Egyptian Dermatology Online Journal, Volume 2 Number 1




Auditory Function In Vitiligo Patients
Mamoun El-Sayed Shalaby*, Gehan A. El-Zarea** and Ahmed I. Nassar***

Egyptian Dermatology Online Journal 2 (1):7, June, 2006

*Ass. Professor Dermatology & Venereology & Andrology Dept., **Ass. Professor Audiology Unit, *** Lecturer of ENT, Al-Hussein Hospital- Al- Azhar University
Accepted for publication in: February, 2006.
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Background: Vitiligo is a systemic disorder influencing the whole pigmentary system including melanocytes in the inner ear. Many possible causes of vitiligo have been proposed, including stress, infection, mutations, neural factors, melatonin receptor dysfunction and impaired melanocyte migration or proliferation. Cochlear melanocytes may be affected in vitiligo and interfere with the conduction of action potentials in the auditory pathway.
Evaluation of the effect of melanin deficiency in vitiligo patients on cochlear and brain stem auditory function.
Material and Methods:
30 patients affected by vitiligo of various durations and distributions 10 normal subjects were evaluated. Pure tone audiometry, with extended high frequency, auditory brain stem response audiometry, and transient otoacoustic emission were done for both groups.
Conclusion: vitiligo, which is a type of pigment disorder had a definite effect on cochlear function. Melanin containing cells in the inner ear had a protective function, and melanin was reported to play a role in ca2+ homeostasis of endolymph.


Vitiligo is an acquired hypomelanotic disorder characterized by circumscribed depigmented macules or patches resulting from the loss of functional melanocytes and of melanin from the epidermis [6]. Vitiligo is not transmitted by of simple Mendelian mechanism and its inheritance patters is more consistent with that of a polygenic trait [7].

Many possible causes of vitiligo have been proposed, including stress, infections, mutations, neural factors, melatonin receptor dysfunction, and impaired melanocyte migration and/or proliferation. In addition, the accumulation of toxic intermediate products of melanin synthesis [8], the breakdown of free radical defence [10] and the build up of excessive quantities of hydrogen peroxide [12] have all been suggested to result in the self-destruction of pigment cells.

Although loss of melanocytes from the skin is almost always the primary and initial symptom in vitiligo, other pigment cells in the body can be affected. Melanocytes are located in the inner ear [4] and vitiligo associated auditory problems have been reported is some patients [15] and [1].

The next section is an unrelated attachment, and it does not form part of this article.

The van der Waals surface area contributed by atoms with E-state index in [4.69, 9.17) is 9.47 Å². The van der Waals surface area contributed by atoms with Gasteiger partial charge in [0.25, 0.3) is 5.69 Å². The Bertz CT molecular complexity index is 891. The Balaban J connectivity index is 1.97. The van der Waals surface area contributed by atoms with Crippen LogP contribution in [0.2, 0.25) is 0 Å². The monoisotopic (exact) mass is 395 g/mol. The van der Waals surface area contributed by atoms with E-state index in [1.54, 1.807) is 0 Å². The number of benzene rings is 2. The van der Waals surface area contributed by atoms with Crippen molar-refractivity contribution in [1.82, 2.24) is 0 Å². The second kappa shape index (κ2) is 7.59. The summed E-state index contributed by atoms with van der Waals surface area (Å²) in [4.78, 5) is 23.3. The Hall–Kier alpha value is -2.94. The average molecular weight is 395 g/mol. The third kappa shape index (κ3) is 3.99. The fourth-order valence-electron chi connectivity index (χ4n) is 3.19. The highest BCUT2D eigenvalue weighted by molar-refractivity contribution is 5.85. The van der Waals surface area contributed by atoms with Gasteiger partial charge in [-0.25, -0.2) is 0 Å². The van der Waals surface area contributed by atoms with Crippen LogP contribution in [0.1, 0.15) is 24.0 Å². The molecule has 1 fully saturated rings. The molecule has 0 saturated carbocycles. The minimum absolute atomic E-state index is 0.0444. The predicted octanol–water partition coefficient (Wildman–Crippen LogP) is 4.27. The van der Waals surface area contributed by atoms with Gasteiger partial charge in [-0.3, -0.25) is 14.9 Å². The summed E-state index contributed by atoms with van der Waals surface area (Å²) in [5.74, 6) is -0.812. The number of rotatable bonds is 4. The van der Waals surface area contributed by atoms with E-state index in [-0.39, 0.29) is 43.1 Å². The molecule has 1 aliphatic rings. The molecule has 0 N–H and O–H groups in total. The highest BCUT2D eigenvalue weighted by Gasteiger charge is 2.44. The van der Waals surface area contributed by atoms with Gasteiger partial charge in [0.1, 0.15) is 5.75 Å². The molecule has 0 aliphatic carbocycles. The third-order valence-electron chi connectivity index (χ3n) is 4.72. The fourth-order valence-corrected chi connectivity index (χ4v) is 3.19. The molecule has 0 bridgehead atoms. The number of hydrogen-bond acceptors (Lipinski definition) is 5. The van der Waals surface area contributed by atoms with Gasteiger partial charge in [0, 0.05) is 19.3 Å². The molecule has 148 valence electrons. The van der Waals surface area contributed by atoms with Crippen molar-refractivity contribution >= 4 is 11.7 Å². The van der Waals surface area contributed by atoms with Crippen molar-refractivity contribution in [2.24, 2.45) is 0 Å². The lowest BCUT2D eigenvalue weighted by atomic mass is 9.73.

Damage can also occur to melanocytes within the eye. The affection of extracutaneous melanocytes in some vitiligo patients suggests that systemic immunological reactions directed at pigment cells might play a role in the development of the disease [6].

The purpose of this study was to investigate how much the auditory function is affected in patients with vitiligo of different distributions and durations.

Materials And Methods

I. Subjects:

1- Study group: It consisted of 30 vitiligo patients, 13 males and 17 females. Their age ranged from 6-63 years with a mean of (22.2 12.6). They had different durations of disease ranging from 6 months to 15 years (4.7 3.5), and variable distributions. They were referred to the Audiology Clinic from Dermatology Clinic, El Hussein Hospital. All patients who were exposed to factors known to be responsible for sensorinural hearing loss were excluded from the start e.g. ototoxic drug intake, noise exposure or systemic diseases.

2- Control group: It consisted of 10 normal subjects, 4 males and 6 females. Their age ranged from 6-53 years (27.6 17.04). They were chosen from those accompanying patients attending the Audiology Clinic, El Hussein Hospital.

II. Equipment:

1- Pure tone and speech audiometer (Interacoustics Ac40).

2- Sound treated room (IAC locally made).

3- Cochlear Emission Analyzer Madsen (Celesta, 503).

4- Immittancemeter (Interacoustics Az7).

5- Evoked Response Audiometer Nickolet Compact four (CA2000).

III. Method:

All subjects in this study were submitted to a full history taking, general medical and skin examination, otological history and otological examination. Hearing assessment was conducted in the Audiology Clinic of El Hussein Hospital. It included conventional pure-tone, speech audiometry as well as extended high frequency audiometry at (12, 16 KHz) using head phone (koss HV/PRO digital). Immittancemetry and Transient Evoked Otoacoustic Emission (TEOAE) using condensation click stimulus at intensity equal to 70 dBSPL. The software determined the amplitude of TEOAE in three frequency bands (1, 2, 3 KHz). The analysis was also performed for the amplitude and reproducibility percent. Auditory Brain stem Evoked Response (ABR) was performed also with the following parameters was made:

Stimulus: rarefaction click with a duration of 100 msec.

Filter: 150-3000 Hz.

Time window: 10 msec.

Intensity: 90 dB n HL

Number of sweeps: 1000.

Rate: regular repetition rate at 21.4 pulse/second and high repetition rate at 71.4 pulse/second.

Silver chloride electrodes were used at CZ, CPZ, M1 and M2 sites, then the following measurements were calculated: Absolute latencies of wave I-III and V and interpeak latencies I-III, III-V and I-V at regular repitition rate. Also, absolute latency of wave V (-V) at high repitition rate was recorded.

Statistical Analysis

Mean, standard deviation were used for data description. Student's t test was used to compare between two sample means. The chi square test was used to find significant relation between qualitative data. Pearson's correlation was used to find significant relation between two numeric variables was conducted. Results were considered significant if P< 0.05.


Table 1: Mean (-X) and Standard Deviation (SD) of PTA (dB) of both control and study group.
There was no statistically significant difference between control and study groups in PTA threshold on both sides.

Table 2: Reproducibility Percent and the mean of TEOAE at different frequencies in both groups.
There was significant decrease in reproducibility % of TEOAE in the study group. Also significant differences in TEOAE at different frequencies were detected between control and study groups.

Table 3: Mean (–X) and Standard Deviation (S.D) of ABR parameters in both control and study groups.